Island: How Islands Transform the World by J. Edward Chamberlin tells of the impact islands have made on human history. I have taken many visits to islands as holiday destinations: Prince Edward Island, the Åland Islands, Vardø, the Faroes, Bornholm, Newfoundland and Tristan da Cunha, so I thought Island would be a book I'd want to take with me as a desert-island classic. This book was only 242 pages long but when it takes eight days to get through as short a book as this, there can only be one reason: it bored me to sleep. Even though it covered a subject matter that seemed directed to me personally, for 2013 was the year I announced would be devoted to reading books about islands in homage to my upcoming trip--now past--to Tristan da Cunha, Island never caught my interest as I thought it would. Perhaps Chamberlin's brevity was the problem; for example, I would have preferred to learn much more about the history of sailing and the development of sails in their role in both settling islands as well as getting people off them. At least provide me with more than just a few pages on these topics, as Island, to its credit, covers an enormous range of subject matter. In addition to sailing, Chamberlin discusses island formation and continental drift, the earliest days of European exploration, Darwin's theory of evolution, flightless birds, the role of islands in literature...so much to cover yet so little between the covers. I jumped around Island like an island-hopper, taking in only a little bit of information about each new train of thought.
When it came to the specific islands themselves, instead of entire chapters on specific island groups, there were only a few pages on each. Unfortunately for me, an island-lover as it is, these pages told me things I already knew, although I am sure that readers who had never read about the Faroes or Rockall before would have enjoyed their brief sections. He also wrote longer passages about Iceland, the Galápagos and Newfoundland.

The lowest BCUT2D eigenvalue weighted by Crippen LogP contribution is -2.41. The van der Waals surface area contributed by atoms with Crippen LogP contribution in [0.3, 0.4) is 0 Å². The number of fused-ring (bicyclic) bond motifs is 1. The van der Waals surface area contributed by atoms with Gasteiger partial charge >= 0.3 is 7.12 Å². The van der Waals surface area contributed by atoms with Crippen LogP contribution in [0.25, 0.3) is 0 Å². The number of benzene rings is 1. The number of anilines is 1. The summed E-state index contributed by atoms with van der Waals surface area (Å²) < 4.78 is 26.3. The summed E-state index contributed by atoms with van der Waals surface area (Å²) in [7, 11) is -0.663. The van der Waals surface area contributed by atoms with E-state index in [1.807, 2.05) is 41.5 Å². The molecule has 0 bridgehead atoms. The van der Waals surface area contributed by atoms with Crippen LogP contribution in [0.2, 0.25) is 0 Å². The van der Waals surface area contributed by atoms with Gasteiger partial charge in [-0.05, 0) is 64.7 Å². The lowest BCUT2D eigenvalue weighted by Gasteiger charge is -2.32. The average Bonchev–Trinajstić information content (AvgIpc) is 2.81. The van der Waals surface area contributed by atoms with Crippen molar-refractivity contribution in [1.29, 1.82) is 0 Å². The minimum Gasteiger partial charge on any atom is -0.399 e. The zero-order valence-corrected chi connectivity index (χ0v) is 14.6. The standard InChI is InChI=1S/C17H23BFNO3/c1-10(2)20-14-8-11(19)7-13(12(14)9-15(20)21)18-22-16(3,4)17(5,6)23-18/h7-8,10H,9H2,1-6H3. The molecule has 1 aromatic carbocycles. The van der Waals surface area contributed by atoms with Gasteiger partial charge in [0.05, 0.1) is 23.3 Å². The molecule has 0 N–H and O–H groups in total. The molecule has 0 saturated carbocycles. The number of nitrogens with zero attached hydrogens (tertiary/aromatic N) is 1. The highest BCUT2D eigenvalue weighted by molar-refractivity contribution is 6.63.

Chamberlin covers the differing opinions of what constitutes an island. How big should it be? Or rather, how small? Chamberlin, as a Canadian, filled Island with Canadian references such as the following definition of an island:
"To qualify as one of the Thousand Islands in the St. Lawrence River bordering Canada and the United States, an island should be over one square foot in size, be above water three hundred sixty-five days a year, and support at least one tree.".
Yet there was a different opinion in Scotland:
"The definition of an island in a Scottish census taken in 1861 required that an island must support at least one person and one sheep. In this case, trees were not a requirement."
Chamberlin quoted the poetry of E. J. Pratt often, as well as Rex Murphy and Northrop Frye. I was pleased to find so many Canadian references.
Tristan da Cunha, by the way, was mentioned twice in Island. The first was merely a name-drop in the introduction, The second was a paragraph about the evacuation of Tristan in 1961. While I was on the island I let my isolation fantasies take over. At times when I want to be alone, or when I have the dictatorial fantasy of banishing those who annoy me, I will think of this, the best line in the entire book:
"Islands are good places to send people you never want to see again--and they are also good places to go if you never want to see people again."